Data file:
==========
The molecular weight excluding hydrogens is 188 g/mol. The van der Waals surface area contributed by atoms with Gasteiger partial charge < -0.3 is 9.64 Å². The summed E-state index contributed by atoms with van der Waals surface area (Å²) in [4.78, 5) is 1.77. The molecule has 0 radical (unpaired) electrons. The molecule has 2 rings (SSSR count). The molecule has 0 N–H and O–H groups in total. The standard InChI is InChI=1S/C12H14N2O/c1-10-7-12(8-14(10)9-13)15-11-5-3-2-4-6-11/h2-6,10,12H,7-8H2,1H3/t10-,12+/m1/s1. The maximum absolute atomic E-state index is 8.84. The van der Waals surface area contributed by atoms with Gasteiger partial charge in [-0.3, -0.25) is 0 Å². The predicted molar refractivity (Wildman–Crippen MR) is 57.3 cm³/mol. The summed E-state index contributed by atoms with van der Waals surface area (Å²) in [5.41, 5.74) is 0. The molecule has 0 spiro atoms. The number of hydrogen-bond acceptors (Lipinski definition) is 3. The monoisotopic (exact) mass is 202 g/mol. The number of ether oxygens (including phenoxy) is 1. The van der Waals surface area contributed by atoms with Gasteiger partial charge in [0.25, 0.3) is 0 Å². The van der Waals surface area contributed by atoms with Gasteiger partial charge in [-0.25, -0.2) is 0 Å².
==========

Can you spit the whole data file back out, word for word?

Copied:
The molecular weight excluding hydrogens is 188 g/mol. The van der Waals surface area contributed by atoms with Gasteiger partial charge < -0.3 is 9.64 Å². The summed E-state index contributed by atoms with van der Waals surface area (Å²) in [4.78, 5) is 1.77. The molecule has 0 radical (unpaired) electrons. The molecule has 2 rings (SSSR count). The molecule has 0 N–H and O–H groups in total. The standard InChI is InChI=1S/C12H14N2O/c1-10-7-12(8-14(10)9-13)15-11-5-3-2-4-6-11/h2-6,10,12H,7-8H2,1H3/t10-,12+/m1/s1. The maximum absolute atomic E-state index is 8.84. The van der Waals surface area contributed by atoms with Gasteiger partial charge in [-0.3, -0.25) is 0 Å². The predicted molar refractivity (Wildman–Crippen MR) is 57.3 cm³/mol. The summed E-state index contributed by atoms with van der Waals surface area (Å²) in [5.41, 5.74) is 0. The molecule has 0 spiro atoms. The number of hydrogen-bond acceptors (Lipinski definition) is 3. The monoisotopic (exact) mass is 202 g/mol. The number of ether oxygens (including phenoxy) is 1. The van der Waals surface area contributed by atoms with Gasteiger partial charge in [0.25, 0.3) is 0 Å². The van der Waals surface area contributed by atoms with Gasteiger partial charge in [-0.25, -0.2) is 0 Å².